A young priest, Father Chisholm is sent to China to establish a Catholic parish among the non-Christian Chinese. While his boyhood friend, also a priest, flourishes in his calling as a ... See full summary »
A young priest, Father Chisholm is sent to China to establish a Catholic parish among the non-Christian Chinese. While his boyhood friend, also a priest, flourishes in his calling as a priest in a more Christian area of the world, Father Chisholm struggles. He encounters hostility, isolation, disease, poverty and a variety of set backs which humble him, but make him more determined than ever to succeed. Over the span of many years he gains acceptance and a growing congregation among the Chinese, through his quiet determination, understanding and patience. Written by
E.W. DesMarais <Jlongst@aol.com>
"Academy Award Theater" broadcast a 30 minute radio adaptation of the movie on August 21, 1946 with Gregory Peck reprising his film role. See more »
When Joseph arrives at the mission for the first time, he said he traveled for five days and four nights. Using that calculation, that means he would have arrived in the day, but it's obvious his arrival is at night. See more »
On a September evening in 1938, Father Francis Chisholm returned to his little church near Tweedside, Scotland.
Father Francis Chisholm:
Good afternoon, Monsignor.
Good afternoon, Father.
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In his second film Gregory Peck got the first of his Best Actor nominations for playing the pious and devote Father Francis Chisholm in The Keys of the Kingdom.
When we meet Peck he's an elderly priest who's got a visitor in Monsignor Cedric Hardwicke who has come to the Scottish town where he's from and now is a pastor. Hardwicke's there to investigate complaints about him. Peck puts him up for the night in his own room where he keeps a journal that he has faithfully recorded his life. On an impulse, Hardwicke decides it might be good bedtime reading.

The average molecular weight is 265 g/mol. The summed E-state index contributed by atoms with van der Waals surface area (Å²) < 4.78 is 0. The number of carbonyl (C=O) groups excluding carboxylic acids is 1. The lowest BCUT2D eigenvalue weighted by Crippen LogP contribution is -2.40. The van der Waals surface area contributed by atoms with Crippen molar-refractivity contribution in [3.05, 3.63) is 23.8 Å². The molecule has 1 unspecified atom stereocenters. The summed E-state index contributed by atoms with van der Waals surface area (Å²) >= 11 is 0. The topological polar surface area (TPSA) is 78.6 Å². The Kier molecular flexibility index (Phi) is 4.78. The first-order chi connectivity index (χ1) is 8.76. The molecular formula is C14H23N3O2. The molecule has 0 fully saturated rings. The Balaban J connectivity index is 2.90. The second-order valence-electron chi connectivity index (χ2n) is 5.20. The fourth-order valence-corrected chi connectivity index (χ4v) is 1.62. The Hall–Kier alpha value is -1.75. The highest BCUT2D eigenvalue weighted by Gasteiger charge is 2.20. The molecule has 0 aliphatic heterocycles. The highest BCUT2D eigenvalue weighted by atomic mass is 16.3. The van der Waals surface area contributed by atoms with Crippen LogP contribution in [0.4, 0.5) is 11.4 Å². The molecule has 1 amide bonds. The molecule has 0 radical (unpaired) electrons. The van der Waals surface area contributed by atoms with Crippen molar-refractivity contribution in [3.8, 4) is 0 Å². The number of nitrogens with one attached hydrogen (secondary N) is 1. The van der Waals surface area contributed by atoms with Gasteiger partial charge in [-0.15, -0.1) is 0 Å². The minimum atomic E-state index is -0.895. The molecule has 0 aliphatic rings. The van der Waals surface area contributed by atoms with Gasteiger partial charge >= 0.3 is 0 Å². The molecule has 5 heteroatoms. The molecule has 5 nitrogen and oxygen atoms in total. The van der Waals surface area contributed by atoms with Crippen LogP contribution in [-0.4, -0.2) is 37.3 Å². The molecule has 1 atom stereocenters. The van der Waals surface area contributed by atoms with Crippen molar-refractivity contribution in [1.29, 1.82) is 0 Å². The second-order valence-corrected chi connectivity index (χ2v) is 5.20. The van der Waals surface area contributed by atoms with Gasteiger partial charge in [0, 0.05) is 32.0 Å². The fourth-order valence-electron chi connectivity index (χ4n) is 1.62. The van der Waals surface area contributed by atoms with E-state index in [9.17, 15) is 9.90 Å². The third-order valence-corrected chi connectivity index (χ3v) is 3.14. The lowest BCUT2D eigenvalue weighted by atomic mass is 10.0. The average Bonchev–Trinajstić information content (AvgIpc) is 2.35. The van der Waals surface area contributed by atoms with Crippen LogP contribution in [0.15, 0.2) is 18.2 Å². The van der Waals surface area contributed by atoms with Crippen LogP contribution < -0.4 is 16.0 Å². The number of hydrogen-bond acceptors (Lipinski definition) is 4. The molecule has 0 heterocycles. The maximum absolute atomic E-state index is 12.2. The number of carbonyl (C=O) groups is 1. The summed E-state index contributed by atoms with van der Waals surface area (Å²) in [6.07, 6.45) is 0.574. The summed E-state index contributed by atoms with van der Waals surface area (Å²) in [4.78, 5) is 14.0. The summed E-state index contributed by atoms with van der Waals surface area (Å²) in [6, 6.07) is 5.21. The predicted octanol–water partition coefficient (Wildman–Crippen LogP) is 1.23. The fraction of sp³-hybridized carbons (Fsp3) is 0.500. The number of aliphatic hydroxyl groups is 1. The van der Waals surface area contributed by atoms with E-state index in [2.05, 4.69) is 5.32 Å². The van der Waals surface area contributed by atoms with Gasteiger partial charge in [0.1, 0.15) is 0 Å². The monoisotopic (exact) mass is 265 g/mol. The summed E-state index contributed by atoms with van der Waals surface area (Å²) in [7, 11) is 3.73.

When we first meet Peck, elderly and infirm that he is, he looks like he could be the model for Alec Guinness's muddled old reverend in Kind Hearts and Coronets. But as Hardwicke reads Peck's words and we go back over his life, it's been a pious and rewarding one as a missionary in China.
The film is a flashback narrative of his life as a missionary. And the film is held together by the sincere and deeply felt performance of Gregory Peck as Father Chisholm. Peck has some terribly unorthodox ideas as a priest. For one thing he's not preaching that his own denomination has the corner on a good afterlife. Late in the film, some Protestant missionaries come, James Gleason and Anne Revere, and he becomes great friends with both. He's even friends with a self styled atheist in Thomas Mitchell who is an atheist, a medical doctor and a good man indeed. Mitchell's deathbed scene with Peck is quite touching and avoids a lot of the clichés associated with such scenes.
Another thing is Peck and the sisters led by Rose Stradner who later come to help live as simply and modestly as the Chinese around them. They gain some converts, but even more importantly they gain the respect of those around them. This is contrasted when Peck's childhood friend Vincent Price who has become a bishop and takes the phrase Prince of the Church quite literally.
The casting in the film is first rate and 20th Century Fox did a good job in recreating the feel and atmosphere of China which at that point was engaged in expelling the Japanese from their soil. The Keys of the Kingdom got several Oscar nominations including Peck's, but came up short on the statues.
I enjoyed the film a whole lot and I don't think one has to be a firm believer in any Christian denomination to enjoy it. Peck's Father Francis Chisholm may have led an obscure life, but his faith sustains him through all and he leads by sheer example. It's something that a lot of religious leaders fall short of, but not in this case.
Peck's life will surely gain him possession of The Keys of the Kingdom and we could all use a lot more Father Chisholms in this world.
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